1981 Inauguration and Assassination Attempt
In his inaugural speech on January 20, 1981, Reagan rhetorically announced that "government is not the solution to our problems; government is the problem." He called for an era of national renewal and hoped that America would again be "a beacon of hope for those who do not have freedom." He and his wife, Nancy Reagan, ushered in a new era of glamour to the White House, with designer fashions and a major redecoration of the executive mansion.
On March 30, 1981, as President Ronald Reagan was exiting the Washington Hilton Hotel with several of his advisors, shots rang out and quick-thinking Secret Service agents thrust Reagan into his limousine. Once in the car, aides discovered that the president had been hit. His would-be assassin, John Hinckley Jr., also shot three other people, none of them fatally. At the hospital, doctors determined that the gunman's bullet had pierced one of the president's lungs and narrowly missed his heart. Reagan, known for his good-natured humor, later told his wife, "Honey, I forgot to duck." Within several weeks of the shooting, President Reagan was back at work.
Domestic AgendaOn the domestic front, President Reagan advanced policies that reduced social programs and restrictions on business. Tax cuts were implemented to stimulate the United States' economy. He also advocated for increases in military spending, reductions in certain social programs and measures to deregulate business. By 1983, the nation's economy had begun to recover and, according to many economists, entered a seven-year period of prosperity. Critics charged that his policies had actually increased the deficit and hurt the middle class and poor, however. In 1981, Reagan made history by appointing Sandra Day O'Connor as the first woman to the U.S. Supreme Court.
Foreign AffairsThe most pressing foreign policy issue of Ronald Reagan's first term was the Cold War. Dubbing the Soviet Union "the evil empire," Reagan embarked on a massive build-up of U.S. weapons and troops. He implemented the "Reagan Doctrine," which provided aid to anti-communist movements in Africa, Asia and Latin America. In 1983, he announced the Strategic Defense Initiative, a plan aiming to develop space-based weapons to protect America from attacks by Soviet nuclear missiles.
In the Middle East, Reagan sent 800 U.S. Marines to Lebanon as part of an international peacekeeping force, in June 1982. Nearly one year later, in October 1983, suicide bombers attacked the Marine barracks in Beirut, killing 241 Americans. That same month, Reagan ordered U.S. forces to invade the Caribbean island of Granada after Marxist rebels overthrew the government. In addition to the problems in Lebanon and Grenada, the Reagan administration had to deal with an ongoing contentious relationship between the United States and Libyan leader Muammar al-Gaddafi.
During his second term, Reagan forged a diplomatic relationship with the reform-minded Mikhail Gorbachev, chairman of the Soviet Union. In 1987, the Americans and Soviets signed a historic agreement to eliminate intermediate-range nuclear missiles. That same year, Reagan spoke at Germany's Berlin Wall, a symbol of communism, and famously challenged Gorbachev to tear it down. Twenty-nine months later, Gorbachev allowed the people of Berlin to dismantle the wall, ending Soviet domination of East Germany. After leaving the White House, Reagan returned to Germany in September 1990—just weeks before Germany was officially reunified—and, with a hammer, took several symbolic swings at a remaining chunk of the wall.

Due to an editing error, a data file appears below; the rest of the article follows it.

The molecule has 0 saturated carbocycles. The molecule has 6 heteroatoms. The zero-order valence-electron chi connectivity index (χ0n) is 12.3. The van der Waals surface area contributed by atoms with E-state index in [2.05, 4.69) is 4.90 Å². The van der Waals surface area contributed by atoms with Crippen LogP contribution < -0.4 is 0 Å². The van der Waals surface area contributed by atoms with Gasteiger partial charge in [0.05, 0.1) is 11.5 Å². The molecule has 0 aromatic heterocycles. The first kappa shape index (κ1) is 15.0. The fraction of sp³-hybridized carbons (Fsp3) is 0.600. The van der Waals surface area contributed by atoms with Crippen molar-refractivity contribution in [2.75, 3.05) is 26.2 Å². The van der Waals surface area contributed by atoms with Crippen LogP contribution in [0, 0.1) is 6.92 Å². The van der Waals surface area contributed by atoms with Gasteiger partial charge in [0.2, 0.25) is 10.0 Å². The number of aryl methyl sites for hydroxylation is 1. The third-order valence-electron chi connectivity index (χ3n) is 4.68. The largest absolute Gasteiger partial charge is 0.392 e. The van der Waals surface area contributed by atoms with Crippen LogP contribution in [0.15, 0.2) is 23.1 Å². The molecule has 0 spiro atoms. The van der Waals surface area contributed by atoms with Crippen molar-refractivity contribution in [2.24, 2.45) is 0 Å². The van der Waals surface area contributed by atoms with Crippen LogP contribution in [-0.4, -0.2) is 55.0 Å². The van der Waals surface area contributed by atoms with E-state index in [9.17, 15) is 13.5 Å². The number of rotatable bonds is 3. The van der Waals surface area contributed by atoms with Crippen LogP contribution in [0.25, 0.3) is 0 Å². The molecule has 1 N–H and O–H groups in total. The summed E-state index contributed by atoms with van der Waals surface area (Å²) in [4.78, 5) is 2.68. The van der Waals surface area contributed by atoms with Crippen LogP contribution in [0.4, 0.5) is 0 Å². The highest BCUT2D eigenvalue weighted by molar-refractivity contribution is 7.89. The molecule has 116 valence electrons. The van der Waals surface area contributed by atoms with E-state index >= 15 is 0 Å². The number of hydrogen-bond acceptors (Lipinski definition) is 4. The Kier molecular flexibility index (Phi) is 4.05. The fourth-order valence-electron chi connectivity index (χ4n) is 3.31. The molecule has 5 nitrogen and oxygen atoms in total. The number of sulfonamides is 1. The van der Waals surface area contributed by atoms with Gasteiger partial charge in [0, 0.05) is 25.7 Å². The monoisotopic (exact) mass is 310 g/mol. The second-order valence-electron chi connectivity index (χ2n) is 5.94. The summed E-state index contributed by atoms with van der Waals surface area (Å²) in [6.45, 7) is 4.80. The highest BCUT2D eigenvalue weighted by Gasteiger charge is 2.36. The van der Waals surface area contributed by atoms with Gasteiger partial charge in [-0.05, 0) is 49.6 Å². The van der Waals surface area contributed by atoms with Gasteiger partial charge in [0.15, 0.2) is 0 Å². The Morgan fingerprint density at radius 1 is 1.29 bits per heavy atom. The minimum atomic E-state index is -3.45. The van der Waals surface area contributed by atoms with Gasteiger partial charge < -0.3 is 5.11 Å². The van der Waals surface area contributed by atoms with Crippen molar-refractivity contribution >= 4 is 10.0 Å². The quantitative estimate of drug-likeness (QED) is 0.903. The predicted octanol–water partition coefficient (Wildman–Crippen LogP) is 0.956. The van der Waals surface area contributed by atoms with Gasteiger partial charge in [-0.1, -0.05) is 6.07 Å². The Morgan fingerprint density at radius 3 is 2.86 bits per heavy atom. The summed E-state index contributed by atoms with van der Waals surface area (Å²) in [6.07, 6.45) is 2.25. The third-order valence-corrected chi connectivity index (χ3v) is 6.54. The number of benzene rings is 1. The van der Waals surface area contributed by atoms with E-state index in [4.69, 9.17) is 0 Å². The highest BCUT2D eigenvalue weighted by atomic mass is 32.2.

1984 Re-ElectionIn November 1984, Ronald Reagan was re-elected in a landslide, defeating Democratic challenger Walter Mondale. Reagan carried 49 of the 50 U.S. states in the election, and received 525 of 538 electoral votes—the largest number ever won by an American presidential candidate. His second term was tarnished by the Iran-Contra affair, a convoluted "arms-for-hostages" deal with Iran to funnel money toward anti-communist insurgencies in Central America. Though he initially denied knowing about it, Reagan later announced that it was a mistake.
Later Years and DeathAfter leaving the White House in January 1989, Reagan and wife Nancy returned to their home in Los Angeles, California. In 1991, the Ronald Reagan Presidential Library and Museum opened in Simi Valley, California.
In November 1994, Reagan revealed in a handwritten letter to the American people that he had recently been diagnosed with Alzheimer's disease. Nearly a decade later, on June 5, 2004, he died at his Los Angeles home at age 93, making him the nation's longest-lived president at that time. (In 2006, Gerald Ford surpassed him for this title.) A state funeral was held in Washington, D.C., and Reagan was later buried on the grounds of his presidential library in California.